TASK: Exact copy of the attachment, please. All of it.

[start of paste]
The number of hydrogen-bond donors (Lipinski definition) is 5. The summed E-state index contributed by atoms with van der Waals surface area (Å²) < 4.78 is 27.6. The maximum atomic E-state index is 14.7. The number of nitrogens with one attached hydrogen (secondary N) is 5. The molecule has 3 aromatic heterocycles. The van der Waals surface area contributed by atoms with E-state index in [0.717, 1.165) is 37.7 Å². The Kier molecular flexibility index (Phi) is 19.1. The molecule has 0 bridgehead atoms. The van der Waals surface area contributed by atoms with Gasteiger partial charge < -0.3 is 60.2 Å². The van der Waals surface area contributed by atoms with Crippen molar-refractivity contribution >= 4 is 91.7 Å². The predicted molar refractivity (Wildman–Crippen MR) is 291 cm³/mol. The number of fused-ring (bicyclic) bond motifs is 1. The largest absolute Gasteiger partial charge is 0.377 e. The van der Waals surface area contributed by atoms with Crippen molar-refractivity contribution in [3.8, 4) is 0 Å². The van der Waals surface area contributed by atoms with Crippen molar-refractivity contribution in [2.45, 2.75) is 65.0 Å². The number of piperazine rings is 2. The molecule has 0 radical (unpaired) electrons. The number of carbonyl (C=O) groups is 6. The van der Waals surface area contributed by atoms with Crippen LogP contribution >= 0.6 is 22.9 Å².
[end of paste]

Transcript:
The number of hydrogen-bond donors (Lipinski definition) is 5. The summed E-state index contributed by atoms with van der Waals surface area (Å²) < 4.78 is 27.6. The maximum atomic E-state index is 14.7. The number of nitrogens with one attached hydrogen (secondary N) is 5. The molecule has 3 aromatic heterocycles. The van der Waals surface area contributed by atoms with E-state index in [0.717, 1.165) is 37.7 Å². The Kier molecular flexibility index (Phi) is 19.1. The molecule has 0 bridgehead atoms. The van der Waals surface area contributed by atoms with Gasteiger partial charge < -0.3 is 60.2 Å². The van der Waals surface area contributed by atoms with Crippen molar-refractivity contribution >= 4 is 91.7 Å². The predicted molar refractivity (Wildman–Crippen MR) is 291 cm³/mol. The number of fused-ring (bicyclic) bond motifs is 1. The largest absolute Gasteiger partial charge is 0.377 e. The van der Waals surface area contributed by atoms with Crippen molar-refractivity contribution in [3.8, 4) is 0 Å². The van der Waals surface area contributed by atoms with Crippen molar-refractivity contribution in [2.45, 2.75) is 65.0 Å². The number of piperazine rings is 2. The molecule has 0 radical (unpaired) electrons. The number of carbonyl (C=O) groups is 6. The van der Waals surface area contributed by atoms with Crippen LogP contribution >= 0.6 is 22.9 Å².